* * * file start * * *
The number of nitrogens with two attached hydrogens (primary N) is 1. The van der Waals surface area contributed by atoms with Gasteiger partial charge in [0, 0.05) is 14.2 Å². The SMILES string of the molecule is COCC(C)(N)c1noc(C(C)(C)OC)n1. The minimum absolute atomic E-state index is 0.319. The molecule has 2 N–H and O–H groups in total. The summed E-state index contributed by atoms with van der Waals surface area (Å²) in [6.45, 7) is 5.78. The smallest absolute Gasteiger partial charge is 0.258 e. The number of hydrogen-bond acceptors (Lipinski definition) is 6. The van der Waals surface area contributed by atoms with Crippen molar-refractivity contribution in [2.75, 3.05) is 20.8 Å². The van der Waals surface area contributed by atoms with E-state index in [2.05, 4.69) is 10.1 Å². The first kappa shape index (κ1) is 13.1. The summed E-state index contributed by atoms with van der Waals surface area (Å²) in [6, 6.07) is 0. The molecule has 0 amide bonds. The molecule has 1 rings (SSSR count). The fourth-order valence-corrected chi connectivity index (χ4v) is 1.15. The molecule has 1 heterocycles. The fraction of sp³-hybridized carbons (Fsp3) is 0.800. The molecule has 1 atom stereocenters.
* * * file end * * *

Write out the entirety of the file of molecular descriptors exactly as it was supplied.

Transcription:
The number of nitrogens with two attached hydrogens (primary N) is 1. The van der Waals surface area contributed by atoms with Gasteiger partial charge in [0, 0.05) is 14.2 Å². The SMILES string of the molecule is COCC(C)(N)c1noc(C(C)(C)OC)n1. The minimum absolute atomic E-state index is 0.319. The molecule has 2 N–H and O–H groups in total. The summed E-state index contributed by atoms with van der Waals surface area (Å²) in [6.45, 7) is 5.78. The smallest absolute Gasteiger partial charge is 0.258 e. The number of hydrogen-bond acceptors (Lipinski definition) is 6. The van der Waals surface area contributed by atoms with Crippen molar-refractivity contribution in [2.75, 3.05) is 20.8 Å². The van der Waals surface area contributed by atoms with E-state index in [2.05, 4.69) is 10.1 Å². The first kappa shape index (κ1) is 13.1. The summed E-state index contributed by atoms with van der Waals surface area (Å²) in [6, 6.07) is 0. The molecule has 0 amide bonds. The molecule has 1 rings (SSSR count). The fourth-order valence-corrected chi connectivity index (χ4v) is 1.15. The molecule has 1 heterocycles. The fraction of sp³-hybridized carbons (Fsp3) is 0.800. The molecule has 1 atom stereocenters.